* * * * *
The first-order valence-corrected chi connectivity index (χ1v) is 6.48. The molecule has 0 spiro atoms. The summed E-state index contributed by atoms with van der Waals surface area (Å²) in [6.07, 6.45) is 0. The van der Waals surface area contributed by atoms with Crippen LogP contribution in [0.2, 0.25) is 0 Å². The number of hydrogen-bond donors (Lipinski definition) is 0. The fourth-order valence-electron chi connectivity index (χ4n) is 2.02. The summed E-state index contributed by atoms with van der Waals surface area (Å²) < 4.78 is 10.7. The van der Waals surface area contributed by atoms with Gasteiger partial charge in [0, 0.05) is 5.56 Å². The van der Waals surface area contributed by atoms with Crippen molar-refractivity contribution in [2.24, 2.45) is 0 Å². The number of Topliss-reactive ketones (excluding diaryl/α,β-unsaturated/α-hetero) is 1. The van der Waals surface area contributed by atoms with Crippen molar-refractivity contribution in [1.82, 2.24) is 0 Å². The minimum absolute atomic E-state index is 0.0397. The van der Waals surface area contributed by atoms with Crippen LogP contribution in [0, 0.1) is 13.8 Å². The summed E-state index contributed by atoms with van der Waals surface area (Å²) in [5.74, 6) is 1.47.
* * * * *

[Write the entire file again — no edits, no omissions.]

The first-order valence-corrected chi connectivity index (χ1v) is 6.48. The molecule has 0 spiro atoms. The summed E-state index contributed by atoms with van der Waals surface area (Å²) in [6.07, 6.45) is 0. The van der Waals surface area contributed by atoms with Crippen LogP contribution in [0.2, 0.25) is 0 Å². The number of hydrogen-bond donors (Lipinski definition) is 0. The fourth-order valence-electron chi connectivity index (χ4n) is 2.02. The summed E-state index contributed by atoms with van der Waals surface area (Å²) < 4.78 is 10.7. The van der Waals surface area contributed by atoms with Gasteiger partial charge in [0, 0.05) is 5.56 Å². The van der Waals surface area contributed by atoms with Crippen molar-refractivity contribution in [2.24, 2.45) is 0 Å². The number of Topliss-reactive ketones (excluding diaryl/α,β-unsaturated/α-hetero) is 1. The van der Waals surface area contributed by atoms with Crippen molar-refractivity contribution in [1.82, 2.24) is 0 Å². The minimum absolute atomic E-state index is 0.0397. The van der Waals surface area contributed by atoms with Crippen LogP contribution in [0, 0.1) is 13.8 Å². The summed E-state index contributed by atoms with van der Waals surface area (Å²) in [5.74, 6) is 1.47.